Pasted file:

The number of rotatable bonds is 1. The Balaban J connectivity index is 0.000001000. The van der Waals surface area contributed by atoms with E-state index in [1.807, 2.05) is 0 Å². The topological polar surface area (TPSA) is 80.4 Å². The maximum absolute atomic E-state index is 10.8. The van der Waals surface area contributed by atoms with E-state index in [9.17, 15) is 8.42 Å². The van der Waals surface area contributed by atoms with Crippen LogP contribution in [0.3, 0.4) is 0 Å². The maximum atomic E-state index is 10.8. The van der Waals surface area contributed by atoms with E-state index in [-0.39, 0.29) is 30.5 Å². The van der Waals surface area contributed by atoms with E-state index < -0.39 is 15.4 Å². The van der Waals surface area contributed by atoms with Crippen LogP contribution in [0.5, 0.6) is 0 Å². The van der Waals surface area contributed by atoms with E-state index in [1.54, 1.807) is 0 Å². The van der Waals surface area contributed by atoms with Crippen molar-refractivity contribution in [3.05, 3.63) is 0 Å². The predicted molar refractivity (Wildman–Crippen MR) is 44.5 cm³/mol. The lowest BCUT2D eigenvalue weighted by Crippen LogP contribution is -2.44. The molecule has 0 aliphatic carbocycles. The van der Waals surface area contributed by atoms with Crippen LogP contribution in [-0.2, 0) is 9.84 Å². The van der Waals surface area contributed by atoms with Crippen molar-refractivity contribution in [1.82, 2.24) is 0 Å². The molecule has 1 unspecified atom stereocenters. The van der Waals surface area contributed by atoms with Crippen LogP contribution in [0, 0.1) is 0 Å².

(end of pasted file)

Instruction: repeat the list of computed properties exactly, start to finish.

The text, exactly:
The number of rotatable bonds is 1. The Balaban J connectivity index is 0.000001000. The van der Waals surface area contributed by atoms with E-state index in [1.807, 2.05) is 0 Å². The topological polar surface area (TPSA) is 80.4 Å². The maximum absolute atomic E-state index is 10.8. The van der Waals surface area contributed by atoms with E-state index in [9.17, 15) is 8.42 Å². The van der Waals surface area contributed by atoms with Crippen LogP contribution in [0.3, 0.4) is 0 Å². The maximum atomic E-state index is 10.8. The van der Waals surface area contributed by atoms with E-state index in [-0.39, 0.29) is 30.5 Å². The van der Waals surface area contributed by atoms with E-state index < -0.39 is 15.4 Å². The van der Waals surface area contributed by atoms with Crippen LogP contribution in [0.5, 0.6) is 0 Å². The van der Waals surface area contributed by atoms with E-state index in [1.54, 1.807) is 0 Å². The van der Waals surface area contributed by atoms with Crippen molar-refractivity contribution in [3.05, 3.63) is 0 Å². The predicted molar refractivity (Wildman–Crippen MR) is 44.5 cm³/mol. The lowest BCUT2D eigenvalue weighted by Crippen LogP contribution is -2.44. The molecule has 0 aliphatic carbocycles. The van der Waals surface area contributed by atoms with Crippen LogP contribution in [-0.2, 0) is 9.84 Å². The van der Waals surface area contributed by atoms with Crippen molar-refractivity contribution in [1.82, 2.24) is 0 Å². The molecule has 1 unspecified atom stereocenters. The van der Waals surface area contributed by atoms with Crippen LogP contribution in [0, 0.1) is 0 Å².